In the present notation a radial loading involving a free outer edge and uniform tension or compression at the inner edge corresponds to (with the top sign indicating compression and the bottom sign tension) which, according to (10) and (11), produces Here stands for the magnitude of the dimensional inner edge stress resultant. It can be seen from (25) that the stress resultants have opposite signs for all . Thus radial tension produces circumferential compression and radial compression produces circumferential tension. In this configuration, therefore, both tension and compression buckling are possible and results for both will be presented.
Figures 8, 9, and 10 show curves of buckling load versus inner radius for several circumferential tension buckling modes associated with the simply supported/free configuration. In this set (and subsequent similar sets) of figures results will be presented only for circumferential buckling modes exhibiting buckling loads in the range to be consistent with . As before, this will produce different maximum and minimum values of in different figures. In particular, no buckling was observed in this range for or , thus accounting for the absence of the associated curves from Figures 8–10.
Figure 9 can be directly compared with the Galerkin predictions presented in Figure 3(a) of  for . Quantitative comparisons of the results with those read from Figure 3(a) of  (to the accuracy of visual inspection) reveal that maximum errors associated with the Galerkin method are in the 20%–25% range. Figure 9 can also be compared directly with Figures 3 and 4 of . To the accuracy of visual inspection, agreement seems excellent, providing further validation of the present numerical approaches.
Figures 8–10 illustrate the influence of Poisson’s ratio on buckling loads, with being in the 58%–67% range. These figures also exhibit the rapid increase in buckling mode nodes with increasing inner radius mentioned earlier. Here this phenomenon is associated with tension buckling while previously it was associated with compression buckling. A program of analytical work begun by Coman and Haughton  (using Rayleigh’s quotient) and continued by Coman and Bassom  (using asymptotic methods) reveals that a value of the inner radius exists for each value of beyond which tension buckling does not occur.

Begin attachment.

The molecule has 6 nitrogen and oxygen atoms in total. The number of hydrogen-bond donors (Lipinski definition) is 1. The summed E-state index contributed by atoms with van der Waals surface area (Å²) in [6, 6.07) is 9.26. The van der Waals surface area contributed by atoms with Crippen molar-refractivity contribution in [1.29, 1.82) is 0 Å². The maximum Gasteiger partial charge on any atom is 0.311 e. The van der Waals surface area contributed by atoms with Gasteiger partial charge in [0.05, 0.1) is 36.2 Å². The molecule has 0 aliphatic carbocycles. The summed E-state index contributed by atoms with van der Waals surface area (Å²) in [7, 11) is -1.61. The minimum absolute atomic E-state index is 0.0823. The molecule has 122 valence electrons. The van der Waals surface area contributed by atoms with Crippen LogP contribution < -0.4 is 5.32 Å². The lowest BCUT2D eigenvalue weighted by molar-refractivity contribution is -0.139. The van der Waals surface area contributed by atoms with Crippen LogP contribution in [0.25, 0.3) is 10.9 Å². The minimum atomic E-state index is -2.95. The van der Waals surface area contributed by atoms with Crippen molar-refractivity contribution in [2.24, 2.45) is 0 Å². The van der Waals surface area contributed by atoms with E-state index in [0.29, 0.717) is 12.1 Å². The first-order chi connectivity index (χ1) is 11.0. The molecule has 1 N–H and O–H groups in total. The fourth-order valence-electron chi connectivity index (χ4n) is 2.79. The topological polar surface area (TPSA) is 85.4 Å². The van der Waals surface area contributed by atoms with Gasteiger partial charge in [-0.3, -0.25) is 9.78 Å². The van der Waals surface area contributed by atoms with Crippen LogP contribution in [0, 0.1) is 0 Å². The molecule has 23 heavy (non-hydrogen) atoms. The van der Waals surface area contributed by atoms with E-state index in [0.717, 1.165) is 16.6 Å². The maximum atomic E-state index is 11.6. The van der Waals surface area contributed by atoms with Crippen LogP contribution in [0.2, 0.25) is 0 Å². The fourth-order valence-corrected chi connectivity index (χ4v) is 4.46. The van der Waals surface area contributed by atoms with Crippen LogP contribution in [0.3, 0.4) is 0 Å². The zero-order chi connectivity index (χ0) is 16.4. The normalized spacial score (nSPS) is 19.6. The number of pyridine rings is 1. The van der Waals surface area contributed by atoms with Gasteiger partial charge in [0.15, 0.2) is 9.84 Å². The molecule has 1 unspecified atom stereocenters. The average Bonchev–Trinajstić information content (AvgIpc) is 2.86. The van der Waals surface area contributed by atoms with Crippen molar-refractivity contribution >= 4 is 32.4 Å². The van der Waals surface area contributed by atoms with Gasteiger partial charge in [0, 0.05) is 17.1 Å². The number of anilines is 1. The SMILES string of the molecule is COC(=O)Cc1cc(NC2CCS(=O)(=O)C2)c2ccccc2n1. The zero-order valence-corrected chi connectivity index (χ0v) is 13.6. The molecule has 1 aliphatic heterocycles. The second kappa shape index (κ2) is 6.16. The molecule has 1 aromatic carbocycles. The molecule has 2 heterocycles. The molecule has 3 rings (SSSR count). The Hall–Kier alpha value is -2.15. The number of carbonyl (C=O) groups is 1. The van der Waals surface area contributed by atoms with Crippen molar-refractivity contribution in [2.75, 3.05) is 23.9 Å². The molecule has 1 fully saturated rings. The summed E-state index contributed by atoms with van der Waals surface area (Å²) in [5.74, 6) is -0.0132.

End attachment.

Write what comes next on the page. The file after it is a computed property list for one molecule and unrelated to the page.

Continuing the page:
Results for tension buckling of the clamped/free configuration are reported in Figures 11, 12, and 13. While the qualitative influence of Poisson’s ratio is slight, is in the 37%–42% range. Comparison of Figures 8–10 with Figures 11–13 suggests that the change from a simply supported to a clamped inner edge does not produce a significant change in the nature of the tension buckling behavior (in sharp contrast to the compression buckling cases discussed earlier). In particular, the rapid increase in buckling mode nodes with increasing inner radius appears in both. It would be interesting to apply the asymptotic analysis of  to determine whether there are limiting inner radii above which tension buckling will not occur in this configuration as well. It would also be interesting to investigate the possibility of a unified analytical approach to the rapid node increase phenomenon which appears for both tension and compression buckling.